The Simplest Way to Clean Children’s Car Seats, According to Cleaning Pros
With all that car seats and strollers go through on a daily basis, there’s no avoiding the inevitable stain or spill. Whether it’s sunscreen, fruit juice, melted ice cream, or even bodily fluids, we’re here to tell you it’s not the end of the world — that even the most stubborn car seat stains can be removed.
Before we turned to the car seat cleaning pros, we asked a handful of parents about their go-to method to spot-treat car seat stains and they shared many of the usual suspects: Dawn, OxiClean, Folex, distilled white vinegar, baking soda and water, and baby wipes. The pros, however, offered a less expected solution for getting those stains out the first time. Whether your car seat is brand new or a two-time hand-me-down, here’s how pro cleaners recommend you keep kids’ car seats clean and stain-free.
How to Clean Kids’ Car Seats
Tanisha Williams, owner of BuckleBath Brooklyn — a professional disinfecting and cleaning service for children’s car seats and strollers — and her husband (and business partner) Jamel Williams, are parents to three young daughters, including 5-year-old twin girls. In addition to personal experience with kids’ messes, they’re professional cleaners who know best when it comes to getting even the toughest stains out.
To start, the Williams suggest following any and all manufacturer’s guidelines for cleaning your car seat or stroller, especially when it comes to temperatures and drying times, to avoid damaging your gear. Otherwise, their recommendations work for most fabric car seats, which tend to be made of cotton, polyester, and/or nylon.
When it comes to treating a spill or stain on your child’s car seat, here’s what to do.
- Address the spill as soon as you can. Dry the liquid immediately, and vacuum or sweep up larger particles if necessary.
- Grab a dye-free, fragrance-free detergent: Once you’ve done what you can to clean up debris and offending liquids, it’s time to treat the stain, which is “where it gets a little tricky.” Tanisha recommends using a dye-free, fragrance-free laundry detergent, preferably one that you use on your children’s laundry, in case your child’s skin is sensitive, so as to avoid any irritation from the car seat. There are tons of options on the market, and every child is different, but if they aren’t reactive to the detergent, you should be good to go.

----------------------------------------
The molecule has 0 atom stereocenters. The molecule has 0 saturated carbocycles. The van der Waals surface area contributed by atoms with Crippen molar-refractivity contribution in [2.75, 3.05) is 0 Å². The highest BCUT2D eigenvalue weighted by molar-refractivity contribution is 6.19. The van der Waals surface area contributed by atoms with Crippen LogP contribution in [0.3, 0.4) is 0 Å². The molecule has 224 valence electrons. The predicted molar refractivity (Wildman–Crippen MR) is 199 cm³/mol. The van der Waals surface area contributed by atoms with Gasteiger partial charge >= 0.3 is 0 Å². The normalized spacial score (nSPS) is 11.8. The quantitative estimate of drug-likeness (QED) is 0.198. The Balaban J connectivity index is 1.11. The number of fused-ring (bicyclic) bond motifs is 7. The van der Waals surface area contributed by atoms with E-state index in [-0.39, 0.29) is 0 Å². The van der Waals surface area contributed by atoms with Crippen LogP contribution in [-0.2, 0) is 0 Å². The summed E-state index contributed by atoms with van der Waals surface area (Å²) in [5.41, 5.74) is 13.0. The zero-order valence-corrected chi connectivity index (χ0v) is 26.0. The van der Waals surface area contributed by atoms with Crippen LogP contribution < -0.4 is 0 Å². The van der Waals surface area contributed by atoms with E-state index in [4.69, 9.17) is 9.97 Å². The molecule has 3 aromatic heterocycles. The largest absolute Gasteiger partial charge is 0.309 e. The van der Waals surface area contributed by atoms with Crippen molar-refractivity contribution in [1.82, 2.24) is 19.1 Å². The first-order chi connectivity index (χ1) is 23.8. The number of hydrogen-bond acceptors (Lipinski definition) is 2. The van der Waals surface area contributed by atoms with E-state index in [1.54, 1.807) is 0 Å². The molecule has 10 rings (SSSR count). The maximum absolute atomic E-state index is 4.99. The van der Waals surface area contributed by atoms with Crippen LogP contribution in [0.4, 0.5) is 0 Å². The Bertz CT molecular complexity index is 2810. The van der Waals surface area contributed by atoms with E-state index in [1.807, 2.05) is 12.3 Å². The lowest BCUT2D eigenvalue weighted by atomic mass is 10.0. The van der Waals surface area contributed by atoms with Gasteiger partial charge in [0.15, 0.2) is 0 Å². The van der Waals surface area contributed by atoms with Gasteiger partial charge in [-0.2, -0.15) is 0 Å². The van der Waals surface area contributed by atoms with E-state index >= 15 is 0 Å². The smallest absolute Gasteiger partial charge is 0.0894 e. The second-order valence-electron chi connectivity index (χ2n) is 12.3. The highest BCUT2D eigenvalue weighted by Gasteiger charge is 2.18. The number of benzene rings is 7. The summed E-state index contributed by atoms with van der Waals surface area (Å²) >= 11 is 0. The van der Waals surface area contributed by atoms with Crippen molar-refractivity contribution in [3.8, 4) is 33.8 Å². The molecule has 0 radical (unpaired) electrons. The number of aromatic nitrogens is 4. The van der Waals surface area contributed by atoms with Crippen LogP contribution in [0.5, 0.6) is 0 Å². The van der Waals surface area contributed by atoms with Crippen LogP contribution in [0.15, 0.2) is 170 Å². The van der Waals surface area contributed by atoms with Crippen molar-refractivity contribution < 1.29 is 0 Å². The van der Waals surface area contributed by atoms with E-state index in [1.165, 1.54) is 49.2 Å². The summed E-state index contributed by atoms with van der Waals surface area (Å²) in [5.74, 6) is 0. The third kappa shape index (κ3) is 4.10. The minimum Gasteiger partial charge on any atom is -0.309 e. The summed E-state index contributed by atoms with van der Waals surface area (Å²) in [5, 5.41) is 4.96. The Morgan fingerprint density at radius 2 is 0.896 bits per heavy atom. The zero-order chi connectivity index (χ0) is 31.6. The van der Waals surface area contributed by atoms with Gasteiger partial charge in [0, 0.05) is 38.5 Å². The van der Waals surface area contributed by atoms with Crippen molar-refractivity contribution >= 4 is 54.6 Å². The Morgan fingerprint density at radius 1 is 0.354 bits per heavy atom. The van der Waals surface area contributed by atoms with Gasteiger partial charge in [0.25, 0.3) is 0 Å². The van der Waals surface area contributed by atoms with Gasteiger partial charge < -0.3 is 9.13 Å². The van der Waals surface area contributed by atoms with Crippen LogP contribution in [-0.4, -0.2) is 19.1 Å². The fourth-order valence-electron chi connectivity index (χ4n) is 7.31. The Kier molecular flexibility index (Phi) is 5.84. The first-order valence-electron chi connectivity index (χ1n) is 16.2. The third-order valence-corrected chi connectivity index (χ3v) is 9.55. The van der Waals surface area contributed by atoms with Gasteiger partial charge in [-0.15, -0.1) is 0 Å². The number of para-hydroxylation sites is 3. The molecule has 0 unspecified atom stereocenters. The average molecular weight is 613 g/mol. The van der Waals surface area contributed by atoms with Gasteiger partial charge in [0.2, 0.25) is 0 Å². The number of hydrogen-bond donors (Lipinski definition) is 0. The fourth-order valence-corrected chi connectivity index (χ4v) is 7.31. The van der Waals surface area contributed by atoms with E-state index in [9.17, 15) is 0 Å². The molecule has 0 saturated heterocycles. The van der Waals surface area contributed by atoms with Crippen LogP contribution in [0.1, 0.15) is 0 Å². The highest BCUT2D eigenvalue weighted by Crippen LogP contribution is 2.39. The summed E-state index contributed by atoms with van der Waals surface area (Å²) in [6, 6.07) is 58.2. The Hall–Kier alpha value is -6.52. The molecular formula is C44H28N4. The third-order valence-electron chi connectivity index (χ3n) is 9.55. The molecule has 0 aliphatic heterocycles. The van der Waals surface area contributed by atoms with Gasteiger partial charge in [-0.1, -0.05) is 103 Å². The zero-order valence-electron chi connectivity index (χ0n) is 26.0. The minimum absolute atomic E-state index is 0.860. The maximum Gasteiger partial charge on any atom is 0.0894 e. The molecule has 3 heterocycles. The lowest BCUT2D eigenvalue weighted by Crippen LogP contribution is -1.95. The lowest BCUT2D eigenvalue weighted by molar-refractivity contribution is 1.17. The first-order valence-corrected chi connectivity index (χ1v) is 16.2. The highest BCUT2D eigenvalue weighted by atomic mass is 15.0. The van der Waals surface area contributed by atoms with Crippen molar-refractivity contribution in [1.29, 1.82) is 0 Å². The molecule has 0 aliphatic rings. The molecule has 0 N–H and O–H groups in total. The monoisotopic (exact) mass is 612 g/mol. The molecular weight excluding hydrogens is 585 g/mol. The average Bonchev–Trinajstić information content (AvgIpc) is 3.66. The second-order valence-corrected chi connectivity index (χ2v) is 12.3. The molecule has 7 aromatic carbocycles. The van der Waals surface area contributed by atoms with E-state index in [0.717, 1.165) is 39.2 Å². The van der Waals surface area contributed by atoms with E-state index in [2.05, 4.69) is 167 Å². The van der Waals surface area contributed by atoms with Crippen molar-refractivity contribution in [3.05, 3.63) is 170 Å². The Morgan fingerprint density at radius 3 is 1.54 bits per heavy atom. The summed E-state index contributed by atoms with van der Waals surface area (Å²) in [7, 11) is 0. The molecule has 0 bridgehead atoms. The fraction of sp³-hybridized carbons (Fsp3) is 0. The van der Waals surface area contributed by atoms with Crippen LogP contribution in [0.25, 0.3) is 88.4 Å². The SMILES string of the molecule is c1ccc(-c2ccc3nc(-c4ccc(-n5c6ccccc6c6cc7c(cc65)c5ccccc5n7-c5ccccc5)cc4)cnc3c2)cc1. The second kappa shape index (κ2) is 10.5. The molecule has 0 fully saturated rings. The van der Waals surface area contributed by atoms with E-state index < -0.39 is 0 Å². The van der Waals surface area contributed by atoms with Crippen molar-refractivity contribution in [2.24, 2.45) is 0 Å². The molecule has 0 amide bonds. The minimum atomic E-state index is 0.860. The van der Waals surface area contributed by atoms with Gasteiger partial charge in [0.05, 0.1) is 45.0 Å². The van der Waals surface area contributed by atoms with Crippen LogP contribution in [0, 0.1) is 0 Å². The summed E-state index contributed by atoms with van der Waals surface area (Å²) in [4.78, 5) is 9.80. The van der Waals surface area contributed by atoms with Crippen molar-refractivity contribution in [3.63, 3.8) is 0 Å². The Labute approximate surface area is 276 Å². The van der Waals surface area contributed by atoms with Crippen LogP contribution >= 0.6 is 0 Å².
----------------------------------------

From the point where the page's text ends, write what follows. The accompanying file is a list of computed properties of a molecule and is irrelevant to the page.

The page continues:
- Treat the stain and let it sit for 5 minutes: Take a corner of the stain and wipe a little bit of the detergent in circular motions, then let it sit for five minutes.
- All good? Proceed. If you don’t notice any discoloration, it’s fine to go ahead and treat the entire stain with the detergent on a rag or soft brush. Jamel notes that it’s important to go along the grain of the fabric and work in layers to dissolve the grease and grime. Let the stain air-dry and treat it again gently if needed.
If the stains or spills are deeper than your gentle scrubbing can tackle, that’s when it’s best to contact professionals like Tanisha and Jamel.
What to Avoid When Cleaning Car Seats
Harsh cleaners are a major no-no when it comes to kids’ car seat stains, and should be avoided at all costs, even if the stains are potty-related.
“People’s natural gut reaction is to just hit stains with whatever household cleaner they have around the house, like Lysol, bleach, or ammonia,” Jamel said. “You don’t want to use those things because they could damage the fabric and they could also damage the integrity of the straps and all of the safety mechanisms that keep your kids safe.”
The Most Stubborn Car Seat Stains
When it comes to the worst car seat stains, there are certain times of the year that strike the hardest. Tanisha and Jamel noted that two of the biggest (and hardest-to-clean) stains are actually seasonal favorites that ought to be treated immediately.
“In the summertime, our biggest clients are with sunscreen,” Jamel said. “They come to us in August because they started using it in June and they just neglected the car seat stains throughout the whole summer. The sun bakes it in and sunscreen is really difficult to get out the longer you keep it there.”
On the other end of the spectrum, road salt that mixes into snowy slush and ends up on kids’ boots and the bottom of strollers in the wintertime can leave a lasting salt residue stain. Jamel noted that like any other stain, it’s best to treat salt and sunscreen stains immediately.
How Often Should You Be Cleaning Kids’ Car seats?
How dirty could they really get, right? Well, as it turns out, a 2021 U.K. study found that the inside of the average car has significantly more bacteria and germs than a toilet. Gross!
For that reason, the Williams recommend a basic cleaning — clearing debris, sanitizing the surfaces — of your children’s car seats at least quarterly.
“Kids spend so much time in their gear and are constantly touching things and wiping it on their car seats or strollers, then putting their fingers in their mouth,” Jamel said. “If you can eliminate one link of that chain of infection by cleaning them regularly, that’s what you’re essentially doing, and you greatly reduce the risk of your kids getting sick. You’ve taken one step towards keeping your kids a little healthier.”
When all else fails, seek professionals like Tanisha and Jamel. During cleanings at BuckleBath — which is currently primarily in the northeastern U.S., but has plans to expand, the pros also do a safety check on all of the gear being cleaned. Jamel notes this is particularly important for families using used car seats or the same car seats for several children in the family over time. “They need to be checked from time to time, and just keeping them clean goes a long way in stretching out the life of a particular piece of gear.”
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